Keri Hilson has released her anticipated sophomore effort, No Boys Allowed, just a few days before Christmas. Keri garnered a lot of buzz on her debut, giving the world memorable hits such as “Energy,” “Turning Me On,” “Knock You Down”, “Slow Dance”, and other unreleased cuts from the album. Will No Boys Allowed live up to the momentum created from the debut or will it serve as a mere stocking stuffer?
The album kicks off with “Buyou,” which features Jay-Z’s protégé, J. Cole. There aren’t enough words in the dictionary to describe my annoyance with this song: “you better buy you a car or I’mma walk right by you.” The Donkey Kong 64 production doesn’t help either. J. Cole also attacks the male slacker Keri bashes throughout the song by questioning her reasoning for being in a relationship with the bum. This song has the same premise as “Get Your Money Up” from Keri’s debut album.
Next comes the schoolgirl anthem “Pretty Girl Rock.” Keri speaks to hating women on this upbeat, inspirational tune. Although it serves its purpose to uplift women, I still think this song is too elementary for her.
She then “pretty girl rocks” into “The Way You Fuck Love Me.” With Polow’s energy-enthused production and the aggressive lyrics, this should have been her first single. The controversial video brought awareness to her sophomore effort; most was negative, but as the saying goes “all publicity is good publicity.”
Keri reaches for her non-existent Caribbean roots for the reggaeton-inspired “Bahm Bahm (Do It Once Again I Want You).” In the Rihanna-esque track, Keri continuously refers to the “man” as a “boy”: further contradicting her album’s concept. She continues this “boy” referencing contradiction in “One Night Stand.” Keri leads the provocative song, by seductively beckoning Chris Brown to stay the night with her. The chemistry is apparent and their voices blend well, but Keri and Chris singing sexually to each is other just… weird.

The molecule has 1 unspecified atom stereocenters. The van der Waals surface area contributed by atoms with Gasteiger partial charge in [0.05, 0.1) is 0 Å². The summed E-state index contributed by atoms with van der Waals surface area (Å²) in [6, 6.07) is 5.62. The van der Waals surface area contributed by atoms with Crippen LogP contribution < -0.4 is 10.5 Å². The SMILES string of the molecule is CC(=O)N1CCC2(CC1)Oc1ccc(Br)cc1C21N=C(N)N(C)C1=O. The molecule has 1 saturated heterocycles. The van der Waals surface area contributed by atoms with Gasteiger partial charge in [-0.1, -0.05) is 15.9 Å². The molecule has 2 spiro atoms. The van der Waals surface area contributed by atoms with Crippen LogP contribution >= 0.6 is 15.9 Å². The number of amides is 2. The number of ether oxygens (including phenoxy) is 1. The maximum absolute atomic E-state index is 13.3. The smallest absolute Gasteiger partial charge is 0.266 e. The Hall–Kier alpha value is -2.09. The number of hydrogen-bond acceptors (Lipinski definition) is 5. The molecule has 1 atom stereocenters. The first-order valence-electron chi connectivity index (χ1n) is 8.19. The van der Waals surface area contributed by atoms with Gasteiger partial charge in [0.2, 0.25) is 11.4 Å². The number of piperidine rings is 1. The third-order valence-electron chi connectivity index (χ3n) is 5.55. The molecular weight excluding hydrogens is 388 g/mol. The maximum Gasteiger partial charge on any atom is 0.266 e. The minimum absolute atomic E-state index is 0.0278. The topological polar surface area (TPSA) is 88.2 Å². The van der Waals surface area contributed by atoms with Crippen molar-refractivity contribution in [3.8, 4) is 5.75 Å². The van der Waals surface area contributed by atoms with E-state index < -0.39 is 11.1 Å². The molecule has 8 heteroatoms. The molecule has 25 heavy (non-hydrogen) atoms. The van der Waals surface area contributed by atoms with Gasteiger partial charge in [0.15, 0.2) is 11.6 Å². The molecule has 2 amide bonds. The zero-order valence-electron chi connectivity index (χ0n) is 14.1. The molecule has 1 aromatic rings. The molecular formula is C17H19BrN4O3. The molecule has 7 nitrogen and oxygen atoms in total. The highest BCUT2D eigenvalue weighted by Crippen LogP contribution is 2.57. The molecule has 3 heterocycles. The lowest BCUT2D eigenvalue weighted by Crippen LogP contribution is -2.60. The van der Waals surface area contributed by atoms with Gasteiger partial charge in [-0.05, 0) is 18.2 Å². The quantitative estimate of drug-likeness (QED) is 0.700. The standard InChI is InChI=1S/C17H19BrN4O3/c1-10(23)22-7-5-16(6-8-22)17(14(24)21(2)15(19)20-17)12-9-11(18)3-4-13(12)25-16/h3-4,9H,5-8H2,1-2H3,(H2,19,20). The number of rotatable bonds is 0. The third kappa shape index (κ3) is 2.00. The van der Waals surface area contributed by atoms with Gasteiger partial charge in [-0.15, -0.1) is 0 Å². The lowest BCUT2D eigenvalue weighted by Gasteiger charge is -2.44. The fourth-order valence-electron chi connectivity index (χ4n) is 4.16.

The innovative Miss Hilson recreates Rihanna and Drake’s “What’s My Name” with Nelly on “Lose Control (Let Me Down).” In Keri’s defense, Stargate is responsible for producing both tracks.
“Toy Soldier” is easily my favorite track on No Boys Allowed. The lyrical content is in coherence with the concept of the album, the production corresponds with the title of the song, and Keri’s vocals complete this gem. Miss Hilson gets over the heartache, and moves on from an unproductive relationship in “Breaking Point.” The Timbaland-produced joint isn’t pleasing to the ears, however the emotion behind Keri’s vocals make it worth the listen. Once.
“Beautiful Mistake” is a bittersweet track where she reminisces on a past relationship. The extravagant production, by Timbaland, and her simplistic vocals do not mesh well. The basic lyrics were possibly found in an 18 year old girl’s diary, “wish we never crossed the line, I wish I never gave you this booty.”
The boy references return in the penultimate, self indulgent “Gimme What I Want.” In short, Keri took the exact concept from “Get Your Money Up,” dropped the features, got new production, and put it on her new album.
Ironically, the most lyrically captivating song comes from John Legend. In “All The Boys,” Keri emphasizes how a “boy” swept her from her feet and introduced her to love. The song is tender, affectionate, and enchanting; unfortunately, it’s too great for this album. It serves as the final track on the standard edition of No Boys Allowed.
Keri has done an ample amount of promotion for her sophomore album. Somewhere along her promotional trail, I fell out of like with her. Last year, I overlooked her desperate attempt to garner attention to In A Perfect World because it was a damn good album. I can’t do the same for No Boys Allowed. I commend her hustle, but make sure your hustle contains quality and you promote with eloquence. It’s obvious her intention is to crossover, and I think she’ll do just that with this album; however it’s still a sleazy piece of rubbish to me. I appreciated her ‘girl next door’ demeanor greater than this sex kitten ‘good girl gone bad’ vibe she’s giving.
The only consistent thing about this album is the straying away from the ingenuous concept: “no boys are allowed in my life. If you plan on pursuing me or expecting anything romantically serious, have your act together like a man.” Most of the album was overproduced… you know what? Generic Pop music and myself don’t get along, and No Boys Allowed is mostly that. To end what’s bound to create a long ass rant, I digress.
Genius Tracks: “Toy Soldier,” and “All Of The Boys.” Ironically, neither of these songs were written by Keri, who is known for her writing prowess.